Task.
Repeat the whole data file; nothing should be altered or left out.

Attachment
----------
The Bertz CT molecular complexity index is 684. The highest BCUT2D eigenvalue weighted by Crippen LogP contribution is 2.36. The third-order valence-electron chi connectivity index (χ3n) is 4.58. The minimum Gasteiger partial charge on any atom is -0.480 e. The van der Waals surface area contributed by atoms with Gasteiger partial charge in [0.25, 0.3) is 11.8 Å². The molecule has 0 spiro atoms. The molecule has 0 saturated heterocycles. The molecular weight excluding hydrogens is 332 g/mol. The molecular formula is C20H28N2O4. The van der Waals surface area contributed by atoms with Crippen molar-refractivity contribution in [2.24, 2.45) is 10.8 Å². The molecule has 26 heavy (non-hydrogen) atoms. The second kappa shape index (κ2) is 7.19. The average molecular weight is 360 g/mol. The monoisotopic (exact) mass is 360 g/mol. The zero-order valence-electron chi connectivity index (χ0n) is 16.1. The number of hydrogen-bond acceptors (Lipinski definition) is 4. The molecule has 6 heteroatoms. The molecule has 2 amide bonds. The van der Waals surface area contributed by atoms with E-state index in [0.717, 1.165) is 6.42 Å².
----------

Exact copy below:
The Bertz CT molecular complexity index is 684. The highest BCUT2D eigenvalue weighted by Crippen LogP contribution is 2.36. The third-order valence-electron chi connectivity index (χ3n) is 4.58. The minimum Gasteiger partial charge on any atom is -0.480 e. The van der Waals surface area contributed by atoms with Gasteiger partial charge in [0.25, 0.3) is 11.8 Å². The molecule has 0 spiro atoms. The molecule has 0 saturated heterocycles. The molecular weight excluding hydrogens is 332 g/mol. The molecular formula is C20H28N2O4. The van der Waals surface area contributed by atoms with Crippen molar-refractivity contribution in [2.24, 2.45) is 10.8 Å². The molecule has 26 heavy (non-hydrogen) atoms. The second kappa shape index (κ2) is 7.19. The average molecular weight is 360 g/mol. The monoisotopic (exact) mass is 360 g/mol. The zero-order valence-electron chi connectivity index (χ0n) is 16.1. The number of hydrogen-bond acceptors (Lipinski definition) is 4. The molecule has 6 heteroatoms. The molecule has 2 amide bonds. The van der Waals surface area contributed by atoms with E-state index in [0.717, 1.165) is 6.42 Å².